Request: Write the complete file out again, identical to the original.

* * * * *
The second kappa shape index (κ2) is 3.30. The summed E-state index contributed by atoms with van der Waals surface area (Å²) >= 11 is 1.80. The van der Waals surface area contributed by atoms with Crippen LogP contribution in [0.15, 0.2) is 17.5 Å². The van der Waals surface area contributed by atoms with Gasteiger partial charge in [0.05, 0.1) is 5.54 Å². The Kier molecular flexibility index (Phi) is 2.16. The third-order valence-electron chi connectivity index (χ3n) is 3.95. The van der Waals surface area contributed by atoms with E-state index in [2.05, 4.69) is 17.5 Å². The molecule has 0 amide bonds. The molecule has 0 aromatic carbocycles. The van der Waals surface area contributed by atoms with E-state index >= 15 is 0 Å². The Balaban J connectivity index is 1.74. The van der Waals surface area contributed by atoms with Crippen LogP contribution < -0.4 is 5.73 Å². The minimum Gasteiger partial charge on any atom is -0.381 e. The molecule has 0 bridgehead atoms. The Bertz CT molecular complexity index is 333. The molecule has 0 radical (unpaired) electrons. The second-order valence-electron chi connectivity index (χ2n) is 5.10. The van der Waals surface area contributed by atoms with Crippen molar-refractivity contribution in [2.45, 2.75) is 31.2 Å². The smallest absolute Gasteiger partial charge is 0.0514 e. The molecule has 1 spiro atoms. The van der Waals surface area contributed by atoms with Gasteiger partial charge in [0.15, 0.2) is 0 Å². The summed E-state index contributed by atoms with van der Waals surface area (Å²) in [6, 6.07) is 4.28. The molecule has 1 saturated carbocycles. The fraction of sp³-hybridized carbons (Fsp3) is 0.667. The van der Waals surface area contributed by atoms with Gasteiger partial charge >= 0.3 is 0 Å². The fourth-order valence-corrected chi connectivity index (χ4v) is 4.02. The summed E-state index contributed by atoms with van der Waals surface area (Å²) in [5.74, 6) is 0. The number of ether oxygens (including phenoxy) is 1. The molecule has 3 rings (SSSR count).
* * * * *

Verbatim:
The second kappa shape index (κ2) is 3.30. The summed E-state index contributed by atoms with van der Waals surface area (Å²) >= 11 is 1.80. The van der Waals surface area contributed by atoms with Crippen LogP contribution in [0.15, 0.2) is 17.5 Å². The van der Waals surface area contributed by atoms with Gasteiger partial charge in [0.05, 0.1) is 5.54 Å². The Kier molecular flexibility index (Phi) is 2.16. The third-order valence-electron chi connectivity index (χ3n) is 3.95. The van der Waals surface area contributed by atoms with E-state index in [2.05, 4.69) is 17.5 Å². The molecule has 0 amide bonds. The molecule has 0 aromatic carbocycles. The van der Waals surface area contributed by atoms with E-state index >= 15 is 0 Å². The Balaban J connectivity index is 1.74. The van der Waals surface area contributed by atoms with Crippen LogP contribution < -0.4 is 5.73 Å². The minimum Gasteiger partial charge on any atom is -0.381 e. The molecule has 0 bridgehead atoms. The Bertz CT molecular complexity index is 333. The molecule has 0 radical (unpaired) electrons. The second-order valence-electron chi connectivity index (χ2n) is 5.10. The van der Waals surface area contributed by atoms with Crippen molar-refractivity contribution in [2.45, 2.75) is 31.2 Å². The smallest absolute Gasteiger partial charge is 0.0514 e. The molecule has 1 spiro atoms. The van der Waals surface area contributed by atoms with Gasteiger partial charge in [0.15, 0.2) is 0 Å². The summed E-state index contributed by atoms with van der Waals surface area (Å²) in [6, 6.07) is 4.28. The molecule has 1 saturated carbocycles. The fraction of sp³-hybridized carbons (Fsp3) is 0.667. The van der Waals surface area contributed by atoms with Gasteiger partial charge >= 0.3 is 0 Å². The fourth-order valence-corrected chi connectivity index (χ4v) is 4.02. The summed E-state index contributed by atoms with van der Waals surface area (Å²) in [5.74, 6) is 0. The number of ether oxygens (including phenoxy) is 1. The molecule has 3 rings (SSSR count).